After emerging market equities took a blow in Thursday's trading session and crude oil enjoyed a bounce, Washington Crossing Advisors portfolio manager Chad Morganlander breaks down three key catalysts for the week's final trading day.
1. The emerging market trade
One popular emerging markets exchange-traded fund, the EEM, fell nearly 2 percent on Thursday. Brazilian equities, which logged their worst day in nine years on the back of a striking political scandal in the country, dragged down the fund. Morganlander is watching emerging market equities in the wake of Thursday's action, with a particular eye to China, which makes up the bulk of the fund.
In China, "I do believe that there's going to be a deceleration of credit growth, and that also is going to affect the markets," he said Thursday on CNBC's "Trading Nation."
2. Fed speeches on tap
Two Federal Reserve regional bank presidents are set to deliver speeches on Friday, and Morganlander is watching both for signals as to how the central bank will begin reducing its balance sheet.
Federal Reserve Bank of St. Louis president James Bullard is scheduled to speak in the morning at the Association for Corporate Growth St. Louis Chapter on U.S. economy and monetary policy; Federal Reserve Bank of San Francisco president John Williams is scheduled to speak in the afternoon to high school students in South San Francisco.
Neither currently has a vote on the Federal Open Markets Committee, but their words could provide clues to the Fed's next move.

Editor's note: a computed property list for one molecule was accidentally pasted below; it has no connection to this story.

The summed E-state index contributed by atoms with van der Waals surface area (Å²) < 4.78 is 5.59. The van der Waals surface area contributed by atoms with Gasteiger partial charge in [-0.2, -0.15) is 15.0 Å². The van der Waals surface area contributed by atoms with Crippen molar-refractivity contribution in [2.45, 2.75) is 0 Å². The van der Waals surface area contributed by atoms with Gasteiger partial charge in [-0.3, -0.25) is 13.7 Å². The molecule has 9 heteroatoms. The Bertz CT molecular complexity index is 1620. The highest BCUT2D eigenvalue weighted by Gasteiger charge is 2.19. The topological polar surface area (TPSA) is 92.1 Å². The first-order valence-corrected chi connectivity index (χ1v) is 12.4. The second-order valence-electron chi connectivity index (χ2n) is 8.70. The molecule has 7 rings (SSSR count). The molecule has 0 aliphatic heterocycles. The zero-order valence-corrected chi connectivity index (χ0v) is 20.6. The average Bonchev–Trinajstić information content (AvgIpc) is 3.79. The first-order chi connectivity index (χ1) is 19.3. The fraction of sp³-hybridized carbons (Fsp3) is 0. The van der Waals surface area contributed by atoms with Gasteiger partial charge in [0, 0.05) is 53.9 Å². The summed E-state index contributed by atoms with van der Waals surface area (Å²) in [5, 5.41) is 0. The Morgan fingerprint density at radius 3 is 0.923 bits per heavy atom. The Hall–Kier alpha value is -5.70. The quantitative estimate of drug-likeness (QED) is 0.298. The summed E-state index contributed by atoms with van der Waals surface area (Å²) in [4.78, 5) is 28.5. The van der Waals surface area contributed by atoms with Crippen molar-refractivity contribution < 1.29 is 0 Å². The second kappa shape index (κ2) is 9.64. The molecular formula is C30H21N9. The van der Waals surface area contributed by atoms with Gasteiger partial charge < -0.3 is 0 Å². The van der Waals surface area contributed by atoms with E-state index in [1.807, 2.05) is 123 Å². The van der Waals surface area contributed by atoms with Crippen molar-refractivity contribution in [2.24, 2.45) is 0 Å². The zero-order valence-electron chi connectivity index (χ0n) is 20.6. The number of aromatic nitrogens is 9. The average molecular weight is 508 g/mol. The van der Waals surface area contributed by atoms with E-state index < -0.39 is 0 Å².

"We believe that any strong language there could perhaps give a little bit of a signal to the market and that could affect interest rates as well as equity prices," Morganlander said.
The market is currently pricing in a 74 percent chance that the Fed will hike rates at its June meeting, according to CME Group's FedWatch tool.
3. Crude oil
Crude oil has rallied over the last week, and Morganlander believes that Friday is going to be a "critical" day of trading for the commodity.
Russia and Saudi Arabia last weekend reached an agreement to extend OPEC output cuts through March 2018, which sent crude oil prices higher. Concern over increasing U.S. shale production, however, has capped the gains. Morganlander is bearish at these levels.
"We think that potentially oil can roll over again, and you can start to see selling pressure going into not only Friday but next week and the following week. We'd stay clear of oil," he said Thursday.
OPEC members are set to convene next week.